USA – Traumatic Brain Injury in prostituted women
In a 2010 study by Menon et al, Traumatic brain injury (TBI) is defined as an “alteration in brain function, or other evidence of brain pathology, caused by an external force.” Violence is pervasive in prostitution and can cause TBI. The study showed that among 66 women and transwomen in prostitution, 95% had sustained head injuries, either by being hit in the head with objects and /or having their heads slammed into objects. The women described acute and chronic symptoms such as dizziness, depressed mood, headache, sleep difficulty, poor concentration, memory problems, difficulty following directions, low frustration tolerance, fatigue and appetite and weight changes. Screening for TBI is crucial to the care of prostituted women. more
South Africa – The truth about human trafficking in South Africa
Whereas most crimes are generally reported to the police, trafficking is not, mainly because victims fear retaliation. Professor Beatri Kruger is a research fellow in the Centre for Human Rights at the University of the Free State and her research spans a decade. She sees more cases are coming to the forefront. For the past five years, the annual US Trafficking in Persons Reports has classified South Africa as a country of origin, transit and destination for trafficking. According to police statistics, 2 132 cases were reported to the SAPS from 2015 to 2017. Also the reality is confirmed by an increasing number of trafficking convictions. If you need information or help, call the National Human Trafficking Hotline at 0800 222 777. more
UK – Headteacher fears for students’ safety in Leeds prostitution zone
A headteacher in Leeds has called for the scrapping of England’s only legal ‘red-light district’ because students have been approached for sex and he fears for their safety. A draft report from 227 pupils and residents have documented concerns about safety and fear of abduction while witnessing prostitutes doing business that have also brought drug dealers to the scene. A survey of 45 local parents by Voice of Holbeck found 53% did not feel safe themselves and 69% did not feel safe for their children. more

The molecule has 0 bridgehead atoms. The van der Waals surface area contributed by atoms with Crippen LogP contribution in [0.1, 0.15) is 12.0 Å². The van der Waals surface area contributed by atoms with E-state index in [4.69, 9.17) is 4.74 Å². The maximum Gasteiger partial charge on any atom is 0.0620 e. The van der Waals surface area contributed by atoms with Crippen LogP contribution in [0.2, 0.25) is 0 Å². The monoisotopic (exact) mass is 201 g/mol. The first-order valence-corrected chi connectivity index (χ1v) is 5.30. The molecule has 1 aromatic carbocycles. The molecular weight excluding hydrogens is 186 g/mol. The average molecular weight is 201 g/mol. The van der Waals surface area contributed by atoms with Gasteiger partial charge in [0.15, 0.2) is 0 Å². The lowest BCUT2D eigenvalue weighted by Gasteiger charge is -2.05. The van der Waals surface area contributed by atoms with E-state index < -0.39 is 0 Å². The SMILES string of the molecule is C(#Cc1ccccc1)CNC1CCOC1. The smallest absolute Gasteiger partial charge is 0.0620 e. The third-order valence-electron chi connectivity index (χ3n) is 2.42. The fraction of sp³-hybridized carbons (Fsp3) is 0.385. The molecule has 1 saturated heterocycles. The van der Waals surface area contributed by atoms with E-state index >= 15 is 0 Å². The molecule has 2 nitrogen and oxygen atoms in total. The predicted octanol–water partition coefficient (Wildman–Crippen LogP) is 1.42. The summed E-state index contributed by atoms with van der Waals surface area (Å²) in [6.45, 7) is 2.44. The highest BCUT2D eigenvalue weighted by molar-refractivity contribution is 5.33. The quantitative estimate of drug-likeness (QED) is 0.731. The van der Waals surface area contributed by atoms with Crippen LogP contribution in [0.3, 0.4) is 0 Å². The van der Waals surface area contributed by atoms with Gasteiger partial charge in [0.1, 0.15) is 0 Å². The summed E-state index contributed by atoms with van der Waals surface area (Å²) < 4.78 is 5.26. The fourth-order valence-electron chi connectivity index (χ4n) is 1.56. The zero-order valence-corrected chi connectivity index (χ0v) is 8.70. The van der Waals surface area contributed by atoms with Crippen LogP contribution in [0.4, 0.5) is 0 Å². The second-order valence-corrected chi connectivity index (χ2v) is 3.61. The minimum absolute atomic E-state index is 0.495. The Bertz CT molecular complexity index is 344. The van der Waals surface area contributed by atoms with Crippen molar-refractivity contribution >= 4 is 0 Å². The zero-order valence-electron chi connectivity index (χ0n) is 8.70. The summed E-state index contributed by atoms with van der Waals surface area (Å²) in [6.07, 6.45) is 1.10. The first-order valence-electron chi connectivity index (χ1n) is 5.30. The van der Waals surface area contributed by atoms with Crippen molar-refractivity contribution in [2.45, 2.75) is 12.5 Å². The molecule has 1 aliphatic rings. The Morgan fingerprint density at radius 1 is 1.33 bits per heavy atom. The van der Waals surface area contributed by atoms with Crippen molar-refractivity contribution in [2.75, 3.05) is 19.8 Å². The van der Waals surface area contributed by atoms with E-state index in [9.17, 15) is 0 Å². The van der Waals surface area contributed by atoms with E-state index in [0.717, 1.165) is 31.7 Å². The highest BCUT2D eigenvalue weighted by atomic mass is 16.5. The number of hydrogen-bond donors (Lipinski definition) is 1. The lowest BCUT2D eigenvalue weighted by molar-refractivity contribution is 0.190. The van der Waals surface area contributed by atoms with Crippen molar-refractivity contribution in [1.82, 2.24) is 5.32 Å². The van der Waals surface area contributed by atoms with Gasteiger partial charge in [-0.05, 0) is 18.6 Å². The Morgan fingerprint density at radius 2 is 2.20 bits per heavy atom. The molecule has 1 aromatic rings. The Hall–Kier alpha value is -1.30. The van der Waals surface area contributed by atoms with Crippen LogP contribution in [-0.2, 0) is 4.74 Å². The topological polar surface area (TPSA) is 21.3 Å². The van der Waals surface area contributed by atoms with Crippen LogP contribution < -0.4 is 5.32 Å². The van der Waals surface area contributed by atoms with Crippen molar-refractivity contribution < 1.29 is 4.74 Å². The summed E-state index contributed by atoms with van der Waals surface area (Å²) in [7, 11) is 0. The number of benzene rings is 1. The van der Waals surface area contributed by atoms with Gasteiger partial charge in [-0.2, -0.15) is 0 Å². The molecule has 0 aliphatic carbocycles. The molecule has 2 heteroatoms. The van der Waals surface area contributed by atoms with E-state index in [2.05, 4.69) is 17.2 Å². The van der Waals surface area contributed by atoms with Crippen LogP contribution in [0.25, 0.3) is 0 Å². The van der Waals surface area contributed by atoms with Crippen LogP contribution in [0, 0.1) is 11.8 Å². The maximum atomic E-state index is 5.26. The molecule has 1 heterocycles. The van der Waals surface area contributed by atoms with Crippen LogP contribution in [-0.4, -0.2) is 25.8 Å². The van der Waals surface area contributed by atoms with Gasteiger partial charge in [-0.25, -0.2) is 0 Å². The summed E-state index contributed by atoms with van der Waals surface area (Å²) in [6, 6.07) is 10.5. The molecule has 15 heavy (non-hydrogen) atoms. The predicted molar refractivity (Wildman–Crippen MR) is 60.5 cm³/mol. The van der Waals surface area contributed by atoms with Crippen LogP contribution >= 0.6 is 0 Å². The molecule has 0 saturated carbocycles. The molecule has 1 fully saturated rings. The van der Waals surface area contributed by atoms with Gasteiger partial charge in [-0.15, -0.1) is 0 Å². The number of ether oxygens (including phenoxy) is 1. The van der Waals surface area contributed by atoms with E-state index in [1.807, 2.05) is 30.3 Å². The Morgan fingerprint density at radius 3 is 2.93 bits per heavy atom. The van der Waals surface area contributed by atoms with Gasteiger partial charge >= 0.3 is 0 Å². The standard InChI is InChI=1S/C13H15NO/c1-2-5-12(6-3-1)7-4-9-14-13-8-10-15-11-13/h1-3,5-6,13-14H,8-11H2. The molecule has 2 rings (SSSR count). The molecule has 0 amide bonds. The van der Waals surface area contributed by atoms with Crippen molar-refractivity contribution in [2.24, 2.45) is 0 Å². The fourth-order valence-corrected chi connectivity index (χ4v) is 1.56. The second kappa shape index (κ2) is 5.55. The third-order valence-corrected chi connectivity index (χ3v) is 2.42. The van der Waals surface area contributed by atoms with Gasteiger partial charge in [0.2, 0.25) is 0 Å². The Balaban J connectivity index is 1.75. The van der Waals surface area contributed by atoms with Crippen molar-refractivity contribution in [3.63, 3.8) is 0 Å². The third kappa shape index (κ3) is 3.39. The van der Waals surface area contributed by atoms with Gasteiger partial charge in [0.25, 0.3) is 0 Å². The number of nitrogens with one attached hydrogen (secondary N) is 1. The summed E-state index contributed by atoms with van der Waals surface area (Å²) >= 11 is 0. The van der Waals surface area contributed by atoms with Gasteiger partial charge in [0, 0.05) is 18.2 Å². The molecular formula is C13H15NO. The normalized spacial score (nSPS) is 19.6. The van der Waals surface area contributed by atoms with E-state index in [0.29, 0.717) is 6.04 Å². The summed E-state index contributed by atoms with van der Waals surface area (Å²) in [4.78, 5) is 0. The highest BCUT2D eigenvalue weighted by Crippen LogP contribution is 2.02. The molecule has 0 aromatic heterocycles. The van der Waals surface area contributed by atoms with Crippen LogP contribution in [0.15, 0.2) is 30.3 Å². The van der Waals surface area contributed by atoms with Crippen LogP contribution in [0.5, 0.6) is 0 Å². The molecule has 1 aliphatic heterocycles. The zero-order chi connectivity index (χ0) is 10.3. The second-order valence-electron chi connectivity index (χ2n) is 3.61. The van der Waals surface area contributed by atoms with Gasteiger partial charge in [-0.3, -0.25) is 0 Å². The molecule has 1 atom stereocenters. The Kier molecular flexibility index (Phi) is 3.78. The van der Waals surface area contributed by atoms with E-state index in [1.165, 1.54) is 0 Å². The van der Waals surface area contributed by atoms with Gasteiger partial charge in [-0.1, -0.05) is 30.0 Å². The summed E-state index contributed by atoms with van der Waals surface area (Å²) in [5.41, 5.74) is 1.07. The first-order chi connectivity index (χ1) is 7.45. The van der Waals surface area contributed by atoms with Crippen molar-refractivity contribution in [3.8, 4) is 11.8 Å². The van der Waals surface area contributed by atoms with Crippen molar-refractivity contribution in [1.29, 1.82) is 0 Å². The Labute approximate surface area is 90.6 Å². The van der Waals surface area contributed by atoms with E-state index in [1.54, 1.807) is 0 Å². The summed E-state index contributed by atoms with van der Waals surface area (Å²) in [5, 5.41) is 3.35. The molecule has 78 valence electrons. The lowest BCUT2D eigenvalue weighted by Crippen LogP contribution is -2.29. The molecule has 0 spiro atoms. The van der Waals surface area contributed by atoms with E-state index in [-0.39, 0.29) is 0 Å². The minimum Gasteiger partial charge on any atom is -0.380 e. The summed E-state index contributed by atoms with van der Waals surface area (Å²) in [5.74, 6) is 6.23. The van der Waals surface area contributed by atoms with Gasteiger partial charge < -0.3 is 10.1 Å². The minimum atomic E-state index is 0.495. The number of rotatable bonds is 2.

South Africa – A study that child trafficking definitely exists in our country.
A peer-reviewed academic paper published in a South African Journal called Child Abuse Research responds to claims made by SWEAT (Sex Worker Education and Advocacy Taskforce) and other interest groups. The author of the academic paper is Marcel van der Watt from the Department of Police Practice in the University of South Africa. SWEAT has claimed, among other things, that deception and force used in recruiting persons into prostitution is uncommon, they deny that many child prostitutes exist, and call it a myth to believe that the sex industry is dominated by organised criminal groups, and they also deny that Sex workers are typically controlled through drugs and addiction. However, Marcel’s research lays out numerous studies and statements from SAPS and other experts that brings SWEATs research and statements into question.
While SWEAT convinces the general public and other groups that “there’s nothing to see here” and legalizing prostitution would somehow be a good thing for South Africa (SA), many victims of trafficking stuck in a cycle of forced prostitution are at risk of never being rescued. Why would SA seek to rescue victims of trafficking if they are told there’s no such thing and that all women in prostitution are there because they want to be there? If SWEATs research is swallowed, then criminal activity is free to flourish unhindered. What woman would willingly choose to put herself at risk of Sexually Transmitted Infections with no prospect of retiring or being promoted (assuming prostitution was a real job)? What message would legalised prostitution send to our youth? Would it even let the youth in on everything they can expect from such a ‘profession’? The fact is, “Over the past 30 years, however, the constellation of successfully prosecuted child trafficking cases, investigative reporting and documentaries, media reports, academic publications, masters and doctoral research, and a number of research reports has suggested, quite convincingly, that child trafficking and children in the sex trade is an indisputable and systemic reality in South Africa.” Read more
South Africa – Beware of human trafficking
Captain Linzi Smith urges young girls and boys to seek advice and do proper research before accepting any offers that seem too good to be true. In keeping with Human Trafficking Awareness Month, Hillcrest SAPS communications officer, Capt. Linzi Smith has once again warned the public to not become victims. “The community, students, learners and parents should be aware of the dangers of trusting strangers who offer them lifts; offer them fast paying jobs or free scholarships. People need to guard themselves and know that if it seems too good to be true, it’s because most often they are,” said Smith. She encouraged the community to work hand in hand with police in combating the increase in this crime. Read more